Amy Kauffman was raised in a reform Jewish family in Washington DC, but her parents’ recent Orthodox conversion has created strain in their relationship. After Amy marries Sunil, the Ohio-born son of Indian immigrants from Nairobi and a doctoral candidate in moral philosophy at Harvard, the couple withholds the news of their mixed marriage from both their parents. When the revelation of a family secret on Sunil’s side compels this marital news to emerge, the couple travels together first to DC then to Nairobi to confront their respective families. While Sunil struggles to complete his dissertation, he and Amy both wrestle with fundamental ethical questions as they strive to figure out how to make their mixed race, interfaith marriage work.
The Limits of the World
January 1, 2013
Courtesy of Jennifer Acker
- The community of merchant-class Indians portrayed in this novel have been called “the Jews of Africa.” What do you think that means? How is their experience similar to those of Jews in diaspora?
- The history of Indians in East Africa is recounted in this book, in part, by the grandfather through a series of transcribed audio recordings in which he is talking to his two grandsons, Sunil and Bimal. What do you think the grandfather is trying to convey to his grandchildren? Why is this act of recording history important to him?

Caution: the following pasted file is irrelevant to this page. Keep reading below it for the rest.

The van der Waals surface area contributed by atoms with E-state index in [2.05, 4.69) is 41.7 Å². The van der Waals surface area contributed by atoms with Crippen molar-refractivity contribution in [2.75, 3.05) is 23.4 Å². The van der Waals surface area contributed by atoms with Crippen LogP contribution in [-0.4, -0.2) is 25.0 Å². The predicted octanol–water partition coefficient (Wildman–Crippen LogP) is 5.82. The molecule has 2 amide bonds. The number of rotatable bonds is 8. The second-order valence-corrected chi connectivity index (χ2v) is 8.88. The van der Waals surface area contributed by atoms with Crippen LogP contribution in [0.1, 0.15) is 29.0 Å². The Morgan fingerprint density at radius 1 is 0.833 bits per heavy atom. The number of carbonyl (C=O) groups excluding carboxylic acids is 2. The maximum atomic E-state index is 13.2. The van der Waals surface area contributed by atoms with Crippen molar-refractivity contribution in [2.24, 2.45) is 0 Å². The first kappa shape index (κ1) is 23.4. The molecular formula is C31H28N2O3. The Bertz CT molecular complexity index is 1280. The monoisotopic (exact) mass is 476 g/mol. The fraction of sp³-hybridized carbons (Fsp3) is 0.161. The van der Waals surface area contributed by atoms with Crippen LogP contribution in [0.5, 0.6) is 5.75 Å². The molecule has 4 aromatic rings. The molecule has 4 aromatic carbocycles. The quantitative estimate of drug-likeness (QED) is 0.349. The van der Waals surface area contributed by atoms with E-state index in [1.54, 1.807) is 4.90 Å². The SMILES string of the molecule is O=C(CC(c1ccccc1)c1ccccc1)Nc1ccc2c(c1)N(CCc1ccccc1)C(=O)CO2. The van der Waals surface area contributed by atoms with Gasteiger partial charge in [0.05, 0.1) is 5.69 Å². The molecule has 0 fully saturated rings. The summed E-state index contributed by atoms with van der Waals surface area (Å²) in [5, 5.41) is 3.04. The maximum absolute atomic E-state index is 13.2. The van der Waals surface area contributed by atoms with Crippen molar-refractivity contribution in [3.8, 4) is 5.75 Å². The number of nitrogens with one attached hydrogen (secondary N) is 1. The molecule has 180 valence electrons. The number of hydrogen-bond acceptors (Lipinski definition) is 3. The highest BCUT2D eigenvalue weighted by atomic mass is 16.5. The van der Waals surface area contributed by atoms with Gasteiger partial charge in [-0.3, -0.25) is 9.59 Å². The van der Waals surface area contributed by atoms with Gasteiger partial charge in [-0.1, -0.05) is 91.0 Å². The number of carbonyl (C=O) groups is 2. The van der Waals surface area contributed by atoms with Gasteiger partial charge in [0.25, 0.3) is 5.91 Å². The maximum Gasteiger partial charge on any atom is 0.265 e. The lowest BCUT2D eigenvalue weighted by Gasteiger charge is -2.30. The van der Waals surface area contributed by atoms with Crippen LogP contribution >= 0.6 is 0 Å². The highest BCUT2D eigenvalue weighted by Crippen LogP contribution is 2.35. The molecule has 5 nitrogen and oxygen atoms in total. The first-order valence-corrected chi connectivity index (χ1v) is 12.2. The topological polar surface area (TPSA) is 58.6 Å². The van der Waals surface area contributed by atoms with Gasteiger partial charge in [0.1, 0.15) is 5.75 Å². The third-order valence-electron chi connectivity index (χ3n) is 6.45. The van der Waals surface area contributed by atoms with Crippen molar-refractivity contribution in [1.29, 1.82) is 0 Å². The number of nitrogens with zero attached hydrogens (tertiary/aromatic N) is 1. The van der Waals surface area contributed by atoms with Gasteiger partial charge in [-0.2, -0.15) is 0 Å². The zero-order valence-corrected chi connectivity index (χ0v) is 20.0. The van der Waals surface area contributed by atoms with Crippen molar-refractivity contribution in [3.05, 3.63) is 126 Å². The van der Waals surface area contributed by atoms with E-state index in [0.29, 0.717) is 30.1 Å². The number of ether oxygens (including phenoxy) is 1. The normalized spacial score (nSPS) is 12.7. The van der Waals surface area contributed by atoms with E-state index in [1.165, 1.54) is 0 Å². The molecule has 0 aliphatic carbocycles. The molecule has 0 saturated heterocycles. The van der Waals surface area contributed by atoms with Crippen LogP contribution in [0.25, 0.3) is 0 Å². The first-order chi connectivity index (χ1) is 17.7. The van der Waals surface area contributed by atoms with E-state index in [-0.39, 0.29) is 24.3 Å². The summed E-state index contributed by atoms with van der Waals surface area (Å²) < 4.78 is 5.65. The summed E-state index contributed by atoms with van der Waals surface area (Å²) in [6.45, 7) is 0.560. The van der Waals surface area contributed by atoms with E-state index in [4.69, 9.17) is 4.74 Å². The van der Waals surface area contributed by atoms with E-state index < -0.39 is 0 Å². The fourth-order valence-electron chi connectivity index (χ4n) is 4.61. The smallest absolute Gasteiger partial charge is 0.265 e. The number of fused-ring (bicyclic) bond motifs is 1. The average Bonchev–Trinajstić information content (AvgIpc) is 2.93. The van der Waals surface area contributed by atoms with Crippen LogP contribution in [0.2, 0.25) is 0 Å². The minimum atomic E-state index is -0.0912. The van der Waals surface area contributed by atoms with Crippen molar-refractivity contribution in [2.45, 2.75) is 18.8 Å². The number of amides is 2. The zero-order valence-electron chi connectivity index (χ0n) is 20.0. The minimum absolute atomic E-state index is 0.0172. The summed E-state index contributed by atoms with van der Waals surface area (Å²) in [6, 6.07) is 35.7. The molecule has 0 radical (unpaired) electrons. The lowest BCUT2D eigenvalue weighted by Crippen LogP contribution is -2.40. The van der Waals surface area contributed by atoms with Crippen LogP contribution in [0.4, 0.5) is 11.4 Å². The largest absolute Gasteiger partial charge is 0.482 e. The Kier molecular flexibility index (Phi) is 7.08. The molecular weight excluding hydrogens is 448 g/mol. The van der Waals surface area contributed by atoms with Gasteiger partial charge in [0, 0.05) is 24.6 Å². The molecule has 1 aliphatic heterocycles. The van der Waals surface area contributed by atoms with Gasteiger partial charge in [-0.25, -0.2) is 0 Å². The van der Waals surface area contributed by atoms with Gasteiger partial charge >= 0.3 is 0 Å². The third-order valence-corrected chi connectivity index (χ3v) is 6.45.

- There are four points of view in this book. Whose point of view did you enjoy being in the most, and why? Not necessarily in terms of liking or not liking the character, but in becoming deeply acquainted with them in a pleasurably intimate way.
- When Amy meets Sunil, her parents have undergone a conversion to Orthodox Judaism that Amy finds confusing and disturbing. How does this event and Amy’s reaction to it shape her and Sunil’s relationship?
- How would you describe the friendship that develops between Urmila and Maddy? Why is each important to the other? What universal aspects of women’s experiences stand out to you in this book?
- What is the most changed aspect of Amy and Sunil’s joint life when they return from Kenya?
- What is your experience of and take away from Urmila and Sunil’s final scene in DC toward the end of the book?
- The book opens with Urmila rearranging the wooden animals in her shop and ends with her watching animals during a safari. What is the importance of animals in this book?
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